Since the Senate Judiciary Committee has started holding hearings, all the candidates defer to its recommendations, which are expected to include establishing a new crime of aggravated sexual assault on a child with a mandatory minimum sentence of 25 years. It would leave prosecutors the discretion of charging an offender with a less severe crime, but would offer a longer sentence for more clear-cut cases.

Douglas said it's close enough to the Jessica's Law national model to win his support. "The real proof will be in how prosecutors apply it in the future," he said.

Symington said it provides prosecutors enough leeway to win her support.

Pollina said the focus should instead be on preventing sex offenses. "It's more important that we try to do what we can to prevent these types of crimes," he said. "If putting people in jails solved crime there'd be no crime in Texas."

A matter of style

Beyond resources, the candidates seek to distinguish their style on issues of public safety.

Douglas pointed to endorsements he's received from various public-safety groups, from the state troopers to the state's professional firefighters. O'Neil, a detective who worked on the Brooke Bennett case, said Douglas has supported the troopers throughout his career. Talk of tougher sentences rings loud among them, he said.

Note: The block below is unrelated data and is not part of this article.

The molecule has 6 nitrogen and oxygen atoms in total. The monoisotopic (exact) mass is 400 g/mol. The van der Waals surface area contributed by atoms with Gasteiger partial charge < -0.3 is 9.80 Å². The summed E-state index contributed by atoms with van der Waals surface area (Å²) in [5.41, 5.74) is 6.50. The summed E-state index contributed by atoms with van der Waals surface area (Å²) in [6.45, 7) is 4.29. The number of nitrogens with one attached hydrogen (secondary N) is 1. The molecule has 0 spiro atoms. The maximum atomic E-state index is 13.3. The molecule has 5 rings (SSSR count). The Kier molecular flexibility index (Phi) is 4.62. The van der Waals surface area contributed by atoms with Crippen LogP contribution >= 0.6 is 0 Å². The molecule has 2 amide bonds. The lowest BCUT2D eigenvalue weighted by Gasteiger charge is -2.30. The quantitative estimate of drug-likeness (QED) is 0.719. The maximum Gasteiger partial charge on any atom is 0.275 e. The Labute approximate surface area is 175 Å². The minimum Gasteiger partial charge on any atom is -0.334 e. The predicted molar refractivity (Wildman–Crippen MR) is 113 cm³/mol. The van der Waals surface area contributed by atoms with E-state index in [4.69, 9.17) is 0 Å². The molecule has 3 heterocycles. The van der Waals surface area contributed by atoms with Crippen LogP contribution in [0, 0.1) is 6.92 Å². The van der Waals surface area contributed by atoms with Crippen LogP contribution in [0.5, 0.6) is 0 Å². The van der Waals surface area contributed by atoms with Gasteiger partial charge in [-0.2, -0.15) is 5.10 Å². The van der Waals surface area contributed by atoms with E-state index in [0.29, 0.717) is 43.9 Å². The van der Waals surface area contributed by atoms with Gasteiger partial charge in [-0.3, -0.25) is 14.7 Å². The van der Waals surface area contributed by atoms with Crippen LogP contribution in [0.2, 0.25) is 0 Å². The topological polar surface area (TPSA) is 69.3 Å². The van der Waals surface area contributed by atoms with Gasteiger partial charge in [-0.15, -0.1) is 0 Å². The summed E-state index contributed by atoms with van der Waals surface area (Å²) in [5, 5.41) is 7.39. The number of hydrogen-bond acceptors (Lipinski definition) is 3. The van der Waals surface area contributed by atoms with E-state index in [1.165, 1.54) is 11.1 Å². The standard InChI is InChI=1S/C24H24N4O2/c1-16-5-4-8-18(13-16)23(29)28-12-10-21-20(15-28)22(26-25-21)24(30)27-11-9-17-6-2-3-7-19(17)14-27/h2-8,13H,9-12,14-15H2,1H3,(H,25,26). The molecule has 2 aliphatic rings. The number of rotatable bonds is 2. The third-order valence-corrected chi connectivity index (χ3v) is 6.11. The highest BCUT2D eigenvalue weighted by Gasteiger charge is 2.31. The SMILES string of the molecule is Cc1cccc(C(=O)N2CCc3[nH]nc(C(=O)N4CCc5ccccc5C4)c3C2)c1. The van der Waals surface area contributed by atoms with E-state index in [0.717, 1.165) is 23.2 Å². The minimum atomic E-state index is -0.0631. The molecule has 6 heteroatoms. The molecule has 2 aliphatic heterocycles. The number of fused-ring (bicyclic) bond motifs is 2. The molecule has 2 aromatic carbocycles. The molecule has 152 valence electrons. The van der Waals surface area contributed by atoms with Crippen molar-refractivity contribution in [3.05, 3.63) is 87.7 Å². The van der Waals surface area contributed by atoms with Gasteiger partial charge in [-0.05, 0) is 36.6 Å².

Douglas proposed a list of 23 changes to state laws in response to Brooke's death, including enacting Jessica's Law and eliminating deferred sentences and expunged records for sex offenders.

Symington and Pollina, however, pointed to ways the Douglas administration has fallen short on public safety, criticizing Douglas for overseeing a probation system that released Michael Jacques, the convicted sex offender accused of killing Brooke, his niece.

"The Douglas administration seems to have dropped the ball on this," Pollina said. "Let's talk about why this happened."

Pollina also argued that a governor can lead the way in changing attitudes toward sexual violence. "It's having a governor who's willing to engage in having these conversations with kids. Jim Douglas does not seem capable of doing that."

Symington criticized Douglas for not pushing harder to expand special investigative units that handle sex offenses. The dedicated units exist in a few parts of the state but not all.

"We're moving in that direction," Douglas said."I agree with the concept of special investigative units. The question is instead of what?"